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Adrian Wooldridge

The Five Habits of Highly Successful Companies

As public scrutiny and criticism intensifies, a new history of businesses sheds valuable light on the do’s and don’ts of responsible behavior.

Big companies become big targets.

Big companies become big targets.

Photographer: Saul Loeb/AFP via Getty Images

Every few decades, society has an allergic reaction to corporations. This happened in the 1890s, when companies were demonized as blood-sucking octopuses. It happened in the 1930s, when they were denounced as threats to the common good. It is happening again today.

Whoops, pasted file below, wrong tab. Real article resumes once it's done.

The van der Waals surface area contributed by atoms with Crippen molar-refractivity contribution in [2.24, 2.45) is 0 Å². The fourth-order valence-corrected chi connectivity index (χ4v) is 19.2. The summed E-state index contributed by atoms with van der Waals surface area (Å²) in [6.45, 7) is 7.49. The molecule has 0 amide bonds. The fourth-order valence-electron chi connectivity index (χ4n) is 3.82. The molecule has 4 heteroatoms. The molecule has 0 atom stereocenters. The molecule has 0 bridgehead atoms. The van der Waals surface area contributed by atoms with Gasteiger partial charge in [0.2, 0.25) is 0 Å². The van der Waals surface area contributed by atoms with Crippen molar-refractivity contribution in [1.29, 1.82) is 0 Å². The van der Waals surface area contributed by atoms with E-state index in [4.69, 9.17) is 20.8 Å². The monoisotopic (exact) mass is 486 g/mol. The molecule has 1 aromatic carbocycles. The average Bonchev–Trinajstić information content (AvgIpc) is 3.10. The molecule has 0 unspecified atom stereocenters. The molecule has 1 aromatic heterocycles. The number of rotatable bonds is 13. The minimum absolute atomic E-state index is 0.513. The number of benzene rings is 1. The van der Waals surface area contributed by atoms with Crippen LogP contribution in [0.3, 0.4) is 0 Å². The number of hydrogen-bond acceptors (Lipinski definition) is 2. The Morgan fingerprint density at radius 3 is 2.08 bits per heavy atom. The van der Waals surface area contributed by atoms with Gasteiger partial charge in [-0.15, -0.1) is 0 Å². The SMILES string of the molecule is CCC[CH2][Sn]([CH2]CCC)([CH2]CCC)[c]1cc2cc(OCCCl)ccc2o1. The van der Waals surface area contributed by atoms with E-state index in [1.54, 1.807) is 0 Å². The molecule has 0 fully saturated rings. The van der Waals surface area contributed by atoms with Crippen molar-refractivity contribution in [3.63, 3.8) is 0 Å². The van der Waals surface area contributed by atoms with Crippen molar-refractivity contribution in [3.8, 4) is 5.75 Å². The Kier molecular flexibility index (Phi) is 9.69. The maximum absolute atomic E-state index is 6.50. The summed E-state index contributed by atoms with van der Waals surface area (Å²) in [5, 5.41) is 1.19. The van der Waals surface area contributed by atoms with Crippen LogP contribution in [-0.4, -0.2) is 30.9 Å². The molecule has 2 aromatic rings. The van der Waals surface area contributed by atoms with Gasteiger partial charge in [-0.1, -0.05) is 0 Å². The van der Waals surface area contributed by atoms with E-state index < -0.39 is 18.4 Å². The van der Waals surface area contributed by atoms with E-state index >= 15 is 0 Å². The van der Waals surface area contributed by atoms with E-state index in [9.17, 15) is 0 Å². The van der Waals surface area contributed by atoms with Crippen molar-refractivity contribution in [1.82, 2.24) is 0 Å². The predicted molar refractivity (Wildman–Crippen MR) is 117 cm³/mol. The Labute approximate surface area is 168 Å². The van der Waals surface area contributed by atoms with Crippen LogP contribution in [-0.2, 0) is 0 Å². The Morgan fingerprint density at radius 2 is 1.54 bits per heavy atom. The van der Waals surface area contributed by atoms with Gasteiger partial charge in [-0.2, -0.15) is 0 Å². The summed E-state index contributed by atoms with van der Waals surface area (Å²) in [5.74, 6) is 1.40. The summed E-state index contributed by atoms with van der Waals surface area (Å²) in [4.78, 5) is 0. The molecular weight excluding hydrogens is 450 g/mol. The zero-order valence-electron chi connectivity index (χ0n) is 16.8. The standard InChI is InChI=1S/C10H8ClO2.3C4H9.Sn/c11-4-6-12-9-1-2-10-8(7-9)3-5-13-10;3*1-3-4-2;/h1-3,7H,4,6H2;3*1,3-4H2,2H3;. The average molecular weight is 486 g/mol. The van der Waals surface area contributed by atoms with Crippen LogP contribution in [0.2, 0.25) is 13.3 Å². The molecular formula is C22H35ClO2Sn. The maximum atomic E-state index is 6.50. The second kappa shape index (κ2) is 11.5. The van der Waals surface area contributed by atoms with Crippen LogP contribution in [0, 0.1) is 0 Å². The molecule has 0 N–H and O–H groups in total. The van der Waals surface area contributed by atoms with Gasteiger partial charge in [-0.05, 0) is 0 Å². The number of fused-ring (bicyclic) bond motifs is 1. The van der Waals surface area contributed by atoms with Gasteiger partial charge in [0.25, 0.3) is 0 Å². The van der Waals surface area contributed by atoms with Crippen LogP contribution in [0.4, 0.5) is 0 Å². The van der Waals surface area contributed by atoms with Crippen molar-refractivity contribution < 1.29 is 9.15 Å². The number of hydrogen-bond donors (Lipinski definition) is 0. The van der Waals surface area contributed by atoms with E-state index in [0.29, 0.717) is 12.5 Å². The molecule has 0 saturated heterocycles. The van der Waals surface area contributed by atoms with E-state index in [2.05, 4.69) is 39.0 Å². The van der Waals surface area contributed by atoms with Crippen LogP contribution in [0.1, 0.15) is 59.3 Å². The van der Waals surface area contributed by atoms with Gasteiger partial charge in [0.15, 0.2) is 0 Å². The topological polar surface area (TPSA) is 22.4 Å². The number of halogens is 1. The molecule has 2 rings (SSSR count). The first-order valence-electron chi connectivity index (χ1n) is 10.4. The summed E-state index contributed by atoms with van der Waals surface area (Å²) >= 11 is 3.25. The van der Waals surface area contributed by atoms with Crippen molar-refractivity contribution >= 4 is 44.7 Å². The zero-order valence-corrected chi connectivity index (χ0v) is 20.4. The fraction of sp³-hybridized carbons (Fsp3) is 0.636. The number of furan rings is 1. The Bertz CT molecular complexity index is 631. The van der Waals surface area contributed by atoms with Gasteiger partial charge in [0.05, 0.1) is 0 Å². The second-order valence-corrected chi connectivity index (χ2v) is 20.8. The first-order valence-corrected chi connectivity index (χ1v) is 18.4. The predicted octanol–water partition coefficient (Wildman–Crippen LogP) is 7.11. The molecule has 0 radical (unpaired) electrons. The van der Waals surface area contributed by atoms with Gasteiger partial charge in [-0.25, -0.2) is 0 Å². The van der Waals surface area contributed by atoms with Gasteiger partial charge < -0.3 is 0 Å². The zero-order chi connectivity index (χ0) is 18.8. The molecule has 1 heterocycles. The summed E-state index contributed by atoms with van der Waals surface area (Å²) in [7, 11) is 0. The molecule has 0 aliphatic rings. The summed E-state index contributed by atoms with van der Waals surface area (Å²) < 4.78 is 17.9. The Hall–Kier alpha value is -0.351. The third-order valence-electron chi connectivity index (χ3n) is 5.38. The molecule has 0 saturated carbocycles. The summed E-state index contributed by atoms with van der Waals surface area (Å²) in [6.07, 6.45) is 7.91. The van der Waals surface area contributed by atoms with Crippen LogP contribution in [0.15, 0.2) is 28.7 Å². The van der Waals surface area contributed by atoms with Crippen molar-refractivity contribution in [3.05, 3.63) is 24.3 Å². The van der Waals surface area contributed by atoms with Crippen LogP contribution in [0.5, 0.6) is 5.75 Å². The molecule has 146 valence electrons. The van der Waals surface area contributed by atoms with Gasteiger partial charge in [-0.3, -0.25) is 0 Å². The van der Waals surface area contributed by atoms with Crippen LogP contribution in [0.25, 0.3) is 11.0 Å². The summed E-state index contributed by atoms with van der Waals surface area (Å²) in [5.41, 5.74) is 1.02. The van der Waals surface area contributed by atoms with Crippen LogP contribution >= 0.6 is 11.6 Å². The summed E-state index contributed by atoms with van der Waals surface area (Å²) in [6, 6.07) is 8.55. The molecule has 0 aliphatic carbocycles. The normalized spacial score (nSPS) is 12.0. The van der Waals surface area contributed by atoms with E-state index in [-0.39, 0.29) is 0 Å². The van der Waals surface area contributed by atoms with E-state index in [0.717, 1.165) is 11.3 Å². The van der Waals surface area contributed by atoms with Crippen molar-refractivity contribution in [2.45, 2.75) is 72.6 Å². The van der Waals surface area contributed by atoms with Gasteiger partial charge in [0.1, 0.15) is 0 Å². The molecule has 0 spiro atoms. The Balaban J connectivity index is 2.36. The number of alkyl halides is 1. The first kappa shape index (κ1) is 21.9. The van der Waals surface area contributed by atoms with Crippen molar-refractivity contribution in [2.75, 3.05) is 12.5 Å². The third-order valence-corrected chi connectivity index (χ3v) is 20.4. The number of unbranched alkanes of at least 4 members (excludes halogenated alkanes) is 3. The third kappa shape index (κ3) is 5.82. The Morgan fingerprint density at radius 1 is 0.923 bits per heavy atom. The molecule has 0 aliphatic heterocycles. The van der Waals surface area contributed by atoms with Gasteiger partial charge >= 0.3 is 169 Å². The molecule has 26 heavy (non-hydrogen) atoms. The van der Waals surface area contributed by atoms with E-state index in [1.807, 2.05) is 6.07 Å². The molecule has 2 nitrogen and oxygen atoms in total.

Remember when Facebook was celebrated as an agent of global harmony? Now known as Meta Platforms Inc., it is widely reviled as a poisoner of democracy. Or when everybody agreed that governments should be run more like businesses? The world’s best-known businessman-turned-politician is Donald Trump. Polemicists compete with each other to produce the most disobliging terms to describe corporations — though the prize, in my view, still goes to Matt Taibbi’s 2009 description of Goldman Sachs as “a great vampire squid wrapped around the face of humanity, relentlessly jamming its blood funnel into anything that smells like money.”